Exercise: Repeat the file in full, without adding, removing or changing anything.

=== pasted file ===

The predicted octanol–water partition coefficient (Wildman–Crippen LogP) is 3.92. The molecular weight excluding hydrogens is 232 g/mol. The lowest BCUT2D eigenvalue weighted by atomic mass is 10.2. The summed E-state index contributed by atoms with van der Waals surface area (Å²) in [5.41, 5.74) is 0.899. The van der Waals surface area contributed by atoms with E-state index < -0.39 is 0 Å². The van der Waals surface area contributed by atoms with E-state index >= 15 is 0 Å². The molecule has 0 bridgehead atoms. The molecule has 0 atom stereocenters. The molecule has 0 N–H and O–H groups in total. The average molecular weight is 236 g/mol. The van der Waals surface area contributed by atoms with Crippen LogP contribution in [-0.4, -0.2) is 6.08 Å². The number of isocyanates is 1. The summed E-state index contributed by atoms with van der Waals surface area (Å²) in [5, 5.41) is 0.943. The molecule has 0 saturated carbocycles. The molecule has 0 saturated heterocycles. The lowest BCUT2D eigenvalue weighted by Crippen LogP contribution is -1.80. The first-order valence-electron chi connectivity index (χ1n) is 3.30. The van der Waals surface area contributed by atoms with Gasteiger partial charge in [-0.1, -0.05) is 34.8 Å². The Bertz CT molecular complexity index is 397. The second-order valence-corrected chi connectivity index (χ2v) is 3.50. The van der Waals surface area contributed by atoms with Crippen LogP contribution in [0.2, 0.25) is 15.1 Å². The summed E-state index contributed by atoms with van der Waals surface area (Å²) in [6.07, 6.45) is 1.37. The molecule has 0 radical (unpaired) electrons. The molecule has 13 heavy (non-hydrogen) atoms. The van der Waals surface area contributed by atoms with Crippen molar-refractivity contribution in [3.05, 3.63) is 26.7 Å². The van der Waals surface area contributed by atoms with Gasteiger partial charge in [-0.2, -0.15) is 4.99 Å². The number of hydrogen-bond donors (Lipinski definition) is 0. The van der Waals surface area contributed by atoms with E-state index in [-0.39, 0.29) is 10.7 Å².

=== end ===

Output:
The predicted octanol–water partition coefficient (Wildman–Crippen LogP) is 3.92. The molecular weight excluding hydrogens is 232 g/mol. The lowest BCUT2D eigenvalue weighted by atomic mass is 10.2. The summed E-state index contributed by atoms with van der Waals surface area (Å²) in [5.41, 5.74) is 0.899. The van der Waals surface area contributed by atoms with E-state index < -0.39 is 0 Å². The van der Waals surface area contributed by atoms with E-state index >= 15 is 0 Å². The molecule has 0 bridgehead atoms. The molecule has 0 atom stereocenters. The molecule has 0 N–H and O–H groups in total. The average molecular weight is 236 g/mol. The van der Waals surface area contributed by atoms with Crippen LogP contribution in [-0.4, -0.2) is 6.08 Å². The number of isocyanates is 1. The summed E-state index contributed by atoms with van der Waals surface area (Å²) in [5, 5.41) is 0.943. The molecule has 0 saturated carbocycles. The molecule has 0 saturated heterocycles. The lowest BCUT2D eigenvalue weighted by Crippen LogP contribution is -1.80. The first-order valence-electron chi connectivity index (χ1n) is 3.30. The van der Waals surface area contributed by atoms with Gasteiger partial charge in [-0.1, -0.05) is 34.8 Å². The Bertz CT molecular complexity index is 397. The second-order valence-corrected chi connectivity index (χ2v) is 3.50. The van der Waals surface area contributed by atoms with Crippen LogP contribution in [0.2, 0.25) is 15.1 Å². The summed E-state index contributed by atoms with van der Waals surface area (Å²) in [6.07, 6.45) is 1.37. The molecule has 0 radical (unpaired) electrons. The molecule has 13 heavy (non-hydrogen) atoms. The van der Waals surface area contributed by atoms with Crippen molar-refractivity contribution in [3.05, 3.63) is 26.7 Å². The van der Waals surface area contributed by atoms with Gasteiger partial charge in [-0.2, -0.15) is 4.99 Å². The number of hydrogen-bond donors (Lipinski definition) is 0. The van der Waals surface area contributed by atoms with E-state index in [-0.39, 0.29) is 10.7 Å².